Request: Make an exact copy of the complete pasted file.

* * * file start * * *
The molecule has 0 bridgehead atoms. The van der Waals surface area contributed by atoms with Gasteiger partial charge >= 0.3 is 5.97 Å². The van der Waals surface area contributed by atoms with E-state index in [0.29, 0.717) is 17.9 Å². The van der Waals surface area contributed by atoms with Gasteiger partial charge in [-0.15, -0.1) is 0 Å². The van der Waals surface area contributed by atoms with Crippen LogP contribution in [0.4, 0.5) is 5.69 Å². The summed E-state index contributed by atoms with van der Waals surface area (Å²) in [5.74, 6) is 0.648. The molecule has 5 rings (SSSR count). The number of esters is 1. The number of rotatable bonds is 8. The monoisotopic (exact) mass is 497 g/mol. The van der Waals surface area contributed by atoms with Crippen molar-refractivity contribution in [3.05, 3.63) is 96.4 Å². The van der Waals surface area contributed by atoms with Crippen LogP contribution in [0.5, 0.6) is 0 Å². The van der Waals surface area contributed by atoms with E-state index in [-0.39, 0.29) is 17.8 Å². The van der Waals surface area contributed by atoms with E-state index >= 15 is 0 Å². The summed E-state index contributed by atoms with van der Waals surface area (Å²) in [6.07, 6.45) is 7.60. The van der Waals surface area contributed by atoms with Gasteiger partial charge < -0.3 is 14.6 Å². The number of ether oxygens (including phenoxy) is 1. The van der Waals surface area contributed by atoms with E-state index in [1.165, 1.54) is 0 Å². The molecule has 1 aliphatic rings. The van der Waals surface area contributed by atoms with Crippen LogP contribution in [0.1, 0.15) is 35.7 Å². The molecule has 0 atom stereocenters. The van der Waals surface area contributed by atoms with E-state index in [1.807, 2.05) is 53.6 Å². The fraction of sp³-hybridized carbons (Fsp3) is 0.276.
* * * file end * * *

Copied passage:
The molecule has 0 bridgehead atoms. The van der Waals surface area contributed by atoms with Gasteiger partial charge >= 0.3 is 5.97 Å². The van der Waals surface area contributed by atoms with E-state index in [0.29, 0.717) is 17.9 Å². The van der Waals surface area contributed by atoms with Gasteiger partial charge in [-0.15, -0.1) is 0 Å². The van der Waals surface area contributed by atoms with Crippen LogP contribution in [0.4, 0.5) is 5.69 Å². The summed E-state index contributed by atoms with van der Waals surface area (Å²) in [5.74, 6) is 0.648. The molecule has 5 rings (SSSR count). The number of esters is 1. The number of rotatable bonds is 8. The monoisotopic (exact) mass is 497 g/mol. The van der Waals surface area contributed by atoms with Crippen molar-refractivity contribution in [3.05, 3.63) is 96.4 Å². The van der Waals surface area contributed by atoms with Crippen LogP contribution in [0.5, 0.6) is 0 Å². The van der Waals surface area contributed by atoms with E-state index in [-0.39, 0.29) is 17.8 Å². The van der Waals surface area contributed by atoms with E-state index >= 15 is 0 Å². The summed E-state index contributed by atoms with van der Waals surface area (Å²) in [6.07, 6.45) is 7.60. The van der Waals surface area contributed by atoms with Gasteiger partial charge < -0.3 is 14.6 Å². The number of ether oxygens (including phenoxy) is 1. The van der Waals surface area contributed by atoms with E-state index in [1.165, 1.54) is 0 Å². The molecule has 1 aliphatic rings. The van der Waals surface area contributed by atoms with Crippen LogP contribution in [0.1, 0.15) is 35.7 Å². The molecule has 0 atom stereocenters. The van der Waals surface area contributed by atoms with E-state index in [1.807, 2.05) is 53.6 Å². The fraction of sp³-hybridized carbons (Fsp3) is 0.276.